What are the possible health benefits?

Although it's still hard to say definitively that avocado oil is healthy without further larger-scale research, some studies suggest that it appears to aid the following: 

Heart health

The unsaturated fatty acids in avocado oil are linked to good cardiovascular health because they tend to reduce the amount of blood LDL cholesterol when they replace saturated fats in the diet.


A complex mix of extracts from avocado oil and soybean oil, known as ASU, may help reduce the severity of pain associated with osteoarthritis of the knee.  


Used both topically (directly on the skin) and as part of an everyday diet, avocado oil has been associated with healthier-looking skin due to its vitamins A and E, fatty acids and antioxidants.


Avocado oil is rich in lutein, an antioxidant and carotenoid found in your eyes, and high in monounsaturated fats. Diets rich in these fats have been shown to protect against age-related eye dysfunction and to aid the absorption of lutein and other carotenoids.

Minimising free radicals

Apart from lutein, avocado oil also has lots of other antioxidants. Antioxidant-rich foods can help minimise the damage done to your body by free radicals, which, over time, may lead to heart disease and cancers.

Is all avocado oil the same?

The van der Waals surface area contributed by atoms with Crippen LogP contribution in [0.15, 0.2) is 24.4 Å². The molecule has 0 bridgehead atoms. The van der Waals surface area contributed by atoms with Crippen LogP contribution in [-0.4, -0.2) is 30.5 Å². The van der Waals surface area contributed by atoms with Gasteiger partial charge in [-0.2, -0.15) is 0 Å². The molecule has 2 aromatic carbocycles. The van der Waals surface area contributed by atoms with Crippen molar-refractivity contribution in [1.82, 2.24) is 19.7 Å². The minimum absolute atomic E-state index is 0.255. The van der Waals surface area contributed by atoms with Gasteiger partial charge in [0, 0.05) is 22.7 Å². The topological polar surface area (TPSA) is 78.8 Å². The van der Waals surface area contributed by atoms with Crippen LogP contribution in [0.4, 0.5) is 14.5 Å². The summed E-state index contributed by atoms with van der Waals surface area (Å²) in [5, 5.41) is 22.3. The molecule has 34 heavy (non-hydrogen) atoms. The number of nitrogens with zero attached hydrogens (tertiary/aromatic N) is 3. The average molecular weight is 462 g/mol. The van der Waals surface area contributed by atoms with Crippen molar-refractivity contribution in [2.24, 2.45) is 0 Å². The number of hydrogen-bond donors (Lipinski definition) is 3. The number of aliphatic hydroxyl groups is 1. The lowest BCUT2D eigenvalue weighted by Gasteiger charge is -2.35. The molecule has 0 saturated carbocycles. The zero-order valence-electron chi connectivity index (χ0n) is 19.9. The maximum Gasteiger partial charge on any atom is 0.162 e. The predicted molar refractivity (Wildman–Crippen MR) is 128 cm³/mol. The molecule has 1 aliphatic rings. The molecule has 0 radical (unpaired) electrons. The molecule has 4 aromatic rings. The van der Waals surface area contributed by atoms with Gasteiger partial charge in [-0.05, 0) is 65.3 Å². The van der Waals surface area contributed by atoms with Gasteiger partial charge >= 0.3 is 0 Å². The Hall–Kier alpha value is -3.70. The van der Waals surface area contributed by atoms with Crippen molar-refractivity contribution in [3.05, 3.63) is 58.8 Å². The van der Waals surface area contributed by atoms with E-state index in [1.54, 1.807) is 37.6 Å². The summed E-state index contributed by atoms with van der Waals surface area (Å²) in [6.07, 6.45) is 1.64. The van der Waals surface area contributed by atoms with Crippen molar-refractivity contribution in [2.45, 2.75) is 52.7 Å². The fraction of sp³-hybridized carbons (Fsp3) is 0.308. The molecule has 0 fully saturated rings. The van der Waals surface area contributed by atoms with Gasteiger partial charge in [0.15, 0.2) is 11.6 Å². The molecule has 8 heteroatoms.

In a word, no. Standards for what constitutes quality cold-pressed extra virgin avocado oil have been proposed, but there's currently no regulating body to make sure those standards are met. 

"Avocado oil is characterised as a mainly monounsaturated oil, with an adequate proportion of polyunsaturated fatty acids, similar to olive oil," says Dr Rouf.

"But the composition and quality of the avocado oil depends on the origin, weather conditions, variety and extraction methods." 

How much should we be eating?

As with any food in your diet, moderation is always the best practice. Avocado oil is mostly fat, after all.

"It's a type of good fat, but it's still a fat at the end of the day, which means that it's high in calories," says Dr Rouf. "It can be a part of a healthy diet, but having too much will cause weight gain and it's best to use in smaller quantities, particularly if you are looking to lose weight.

As with any food in your diet, moderation is always the best practice. Avocado oil is mostly fat, after all

"When it comes to fats, we want to aim to increase the unsaturated fats in our diet, while lowering our saturated and trans fats intake. This is because unsaturated fats help to look after our cholesterol levels and provide health benefits to our skin, eyes and brain." 

Australian Dietary Guidelines